Creating a sense of urgency is critical to fundraising. Sometimes – as in disaster relief – the sense of urgency is “built in” to the cause. Other times you have to create it. Either way, urgency can increase impulse giving and those who have every intention to give but keep putting it off!
Here are two truths about fundraising: nonprofits can put off the work of fund development and fundraising until they feel their back is against the wall. And donors and funders can decide to give, and then take forever to make an actual gift or grant. There are always “good” reasons why these realities play out, and it is important to understand these. It is even more important is spot these “stalls” and get things moving again. Even better, proactively work to avoid these situations by deploying the power of urgency.
Disclaimer: we are not talking about discarding your plans and commitment to good direction. This is not about trying to accomplish miracles – or a year’s worth of work – overnight. Rather, we are encouraging you to build a sense of urgency into all your work plans and communications. Don’t put things off! Don’t let other things get in the way of your commitment to securing the funds you need.
Here’s what we mean by the phrase “sense of urgency:” The ability to act now, in the present, to put all forces in motion. We live in a culture where time is money, and people’s time feels so precious and valuable. Because of this you want people to decide to volunteer or give financially, knowing what they will be getting into and what they will be contributing to. Here’s the response you don’t want, “I wish I could help, but I have so many things pressing right now.”
Here are more benefits that come with creating a sense of urgency. People will know you respect their time: you’re not asking them to volunteer forever, just for an agreed upon period. You will build momentum and increase commitment. You’re fundraising won’t drag on forever: you’ll be able to “get in and get out” quickly. Your organization will have the resources it needs to meet urgent needs. People will experience a sense of accomplishment, and your nonprofit will enjoy the fruits of good planning and the resulting increased capacity. Your stress will decrease, you’ll increase your time management skills, and you will find that your organization is able to attract leadership who have limited time to give. You can stay ahead of your competitors and the unknown to come!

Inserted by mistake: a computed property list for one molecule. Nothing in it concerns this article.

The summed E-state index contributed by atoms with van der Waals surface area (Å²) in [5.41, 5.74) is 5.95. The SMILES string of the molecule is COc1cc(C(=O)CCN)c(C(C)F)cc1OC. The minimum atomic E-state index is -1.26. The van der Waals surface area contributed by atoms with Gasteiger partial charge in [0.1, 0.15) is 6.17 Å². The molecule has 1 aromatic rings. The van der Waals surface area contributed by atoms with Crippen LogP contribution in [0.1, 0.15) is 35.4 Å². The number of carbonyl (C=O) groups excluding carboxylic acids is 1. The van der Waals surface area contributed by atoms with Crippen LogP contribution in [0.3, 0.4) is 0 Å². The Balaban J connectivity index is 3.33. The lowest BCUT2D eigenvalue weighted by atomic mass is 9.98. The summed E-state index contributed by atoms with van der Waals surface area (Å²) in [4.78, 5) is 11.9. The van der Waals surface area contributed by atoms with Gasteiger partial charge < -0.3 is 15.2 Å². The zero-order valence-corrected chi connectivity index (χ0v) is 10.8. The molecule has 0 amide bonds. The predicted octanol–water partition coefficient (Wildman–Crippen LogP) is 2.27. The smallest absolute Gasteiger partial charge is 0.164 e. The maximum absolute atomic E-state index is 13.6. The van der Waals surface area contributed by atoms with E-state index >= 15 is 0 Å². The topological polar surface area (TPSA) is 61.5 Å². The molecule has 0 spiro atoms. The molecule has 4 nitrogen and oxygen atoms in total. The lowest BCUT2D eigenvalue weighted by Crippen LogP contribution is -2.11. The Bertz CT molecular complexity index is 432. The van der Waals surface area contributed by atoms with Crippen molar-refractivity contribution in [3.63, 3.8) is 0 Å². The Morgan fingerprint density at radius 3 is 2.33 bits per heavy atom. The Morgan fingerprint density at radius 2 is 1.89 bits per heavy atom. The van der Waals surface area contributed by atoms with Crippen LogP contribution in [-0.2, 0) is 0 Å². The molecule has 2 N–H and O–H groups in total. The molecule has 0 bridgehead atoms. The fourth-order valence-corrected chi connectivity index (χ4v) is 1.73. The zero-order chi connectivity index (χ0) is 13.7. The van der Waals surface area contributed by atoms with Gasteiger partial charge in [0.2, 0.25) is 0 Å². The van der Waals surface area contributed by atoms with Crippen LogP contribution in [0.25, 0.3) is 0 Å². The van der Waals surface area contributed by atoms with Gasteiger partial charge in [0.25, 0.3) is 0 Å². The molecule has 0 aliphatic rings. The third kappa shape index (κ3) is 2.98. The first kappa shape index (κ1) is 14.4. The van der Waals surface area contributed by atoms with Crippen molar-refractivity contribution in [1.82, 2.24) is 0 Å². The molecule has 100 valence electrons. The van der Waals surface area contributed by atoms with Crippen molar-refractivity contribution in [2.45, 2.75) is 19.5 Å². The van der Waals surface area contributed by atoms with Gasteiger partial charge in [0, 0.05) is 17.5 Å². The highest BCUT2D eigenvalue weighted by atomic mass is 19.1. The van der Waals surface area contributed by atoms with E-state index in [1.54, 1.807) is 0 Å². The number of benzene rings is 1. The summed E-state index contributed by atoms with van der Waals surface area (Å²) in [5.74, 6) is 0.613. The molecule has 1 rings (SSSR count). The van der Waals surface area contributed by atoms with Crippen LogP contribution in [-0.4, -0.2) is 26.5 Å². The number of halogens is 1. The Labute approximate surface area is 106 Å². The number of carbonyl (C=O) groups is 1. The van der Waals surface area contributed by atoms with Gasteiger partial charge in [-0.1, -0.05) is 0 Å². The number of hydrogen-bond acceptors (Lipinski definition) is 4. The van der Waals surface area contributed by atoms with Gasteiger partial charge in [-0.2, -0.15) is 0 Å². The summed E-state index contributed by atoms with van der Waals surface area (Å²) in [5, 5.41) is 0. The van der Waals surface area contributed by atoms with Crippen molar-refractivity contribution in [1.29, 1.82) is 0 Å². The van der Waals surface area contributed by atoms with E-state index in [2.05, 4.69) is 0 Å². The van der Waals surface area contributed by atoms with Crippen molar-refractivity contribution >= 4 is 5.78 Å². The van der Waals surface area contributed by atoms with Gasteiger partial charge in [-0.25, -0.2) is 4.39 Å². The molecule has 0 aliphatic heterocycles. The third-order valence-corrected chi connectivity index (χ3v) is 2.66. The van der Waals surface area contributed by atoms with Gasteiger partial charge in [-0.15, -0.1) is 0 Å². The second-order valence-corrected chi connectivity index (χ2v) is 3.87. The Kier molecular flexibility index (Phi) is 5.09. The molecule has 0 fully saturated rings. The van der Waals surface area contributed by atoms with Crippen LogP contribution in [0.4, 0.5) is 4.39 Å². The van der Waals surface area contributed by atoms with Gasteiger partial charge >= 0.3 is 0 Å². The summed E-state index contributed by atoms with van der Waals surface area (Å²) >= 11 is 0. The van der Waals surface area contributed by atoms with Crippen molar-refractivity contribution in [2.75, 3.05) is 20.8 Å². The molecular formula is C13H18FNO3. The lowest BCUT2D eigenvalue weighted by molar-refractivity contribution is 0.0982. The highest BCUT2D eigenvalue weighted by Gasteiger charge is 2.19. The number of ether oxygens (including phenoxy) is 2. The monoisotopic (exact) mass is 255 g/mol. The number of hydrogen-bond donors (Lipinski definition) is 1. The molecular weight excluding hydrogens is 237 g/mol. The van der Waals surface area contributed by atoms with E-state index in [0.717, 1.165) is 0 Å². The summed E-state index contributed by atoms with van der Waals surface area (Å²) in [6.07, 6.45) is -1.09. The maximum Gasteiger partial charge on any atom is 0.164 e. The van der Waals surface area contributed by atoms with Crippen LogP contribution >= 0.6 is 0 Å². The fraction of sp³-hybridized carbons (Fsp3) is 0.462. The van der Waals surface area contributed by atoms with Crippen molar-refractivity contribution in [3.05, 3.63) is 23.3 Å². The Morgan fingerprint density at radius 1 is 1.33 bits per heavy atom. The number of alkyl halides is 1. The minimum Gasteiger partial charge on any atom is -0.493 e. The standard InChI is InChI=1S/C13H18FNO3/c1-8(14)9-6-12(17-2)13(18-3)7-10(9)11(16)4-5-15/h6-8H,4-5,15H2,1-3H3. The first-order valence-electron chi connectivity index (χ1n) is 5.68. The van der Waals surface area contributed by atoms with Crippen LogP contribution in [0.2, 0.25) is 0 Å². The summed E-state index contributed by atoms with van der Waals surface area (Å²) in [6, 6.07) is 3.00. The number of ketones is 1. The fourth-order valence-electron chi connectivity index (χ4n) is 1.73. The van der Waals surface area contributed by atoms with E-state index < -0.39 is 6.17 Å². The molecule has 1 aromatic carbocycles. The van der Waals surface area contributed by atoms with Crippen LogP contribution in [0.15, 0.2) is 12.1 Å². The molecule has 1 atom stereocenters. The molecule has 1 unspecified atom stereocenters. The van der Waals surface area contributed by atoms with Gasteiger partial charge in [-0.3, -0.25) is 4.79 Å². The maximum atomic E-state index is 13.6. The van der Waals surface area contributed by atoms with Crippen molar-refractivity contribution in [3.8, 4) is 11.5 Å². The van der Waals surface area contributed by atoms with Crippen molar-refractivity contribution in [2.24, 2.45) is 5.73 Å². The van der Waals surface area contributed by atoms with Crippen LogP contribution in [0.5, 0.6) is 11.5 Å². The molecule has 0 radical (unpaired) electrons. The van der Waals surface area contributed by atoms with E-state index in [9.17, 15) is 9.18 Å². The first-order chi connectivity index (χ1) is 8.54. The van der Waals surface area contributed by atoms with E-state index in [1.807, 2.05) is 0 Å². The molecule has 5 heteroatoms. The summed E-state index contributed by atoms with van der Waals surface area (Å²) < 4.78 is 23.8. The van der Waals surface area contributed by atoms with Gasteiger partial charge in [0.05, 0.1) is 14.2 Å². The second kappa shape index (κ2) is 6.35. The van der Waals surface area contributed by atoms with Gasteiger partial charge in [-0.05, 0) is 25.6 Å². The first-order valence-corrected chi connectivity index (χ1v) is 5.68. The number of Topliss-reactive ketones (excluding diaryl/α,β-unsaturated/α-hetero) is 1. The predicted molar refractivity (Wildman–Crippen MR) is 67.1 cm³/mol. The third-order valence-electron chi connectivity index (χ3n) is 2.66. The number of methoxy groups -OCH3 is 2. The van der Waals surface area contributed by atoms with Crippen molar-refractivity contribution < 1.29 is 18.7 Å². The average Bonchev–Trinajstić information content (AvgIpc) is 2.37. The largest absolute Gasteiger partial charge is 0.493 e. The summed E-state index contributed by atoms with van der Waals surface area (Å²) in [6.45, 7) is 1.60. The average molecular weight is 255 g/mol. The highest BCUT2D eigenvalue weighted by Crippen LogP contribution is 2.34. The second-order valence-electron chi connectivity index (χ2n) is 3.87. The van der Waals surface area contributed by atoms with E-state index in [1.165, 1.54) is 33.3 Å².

Three closing points:
1. Always work with a timeline. Know what you need to accomplish by when.
2. Communicate the emotional impact of your work. Create a sense of urgency related to an immediate need.
3. When making an ask, be sure to close with, “I’ll call next week to follow up and answer any questions.” Then make that call. If you leave things open ended your request may languish, leaving you to wonder “will they give?”
[Copyright 2021 – Mel and Pearl Shaw of Saad&Shaw – Comprehensive Fund Development Services. Video and phone conferencing services always available. Let us help you grow your fundraising. Call us at (901) 522-8727. www.saadandshaw.com.]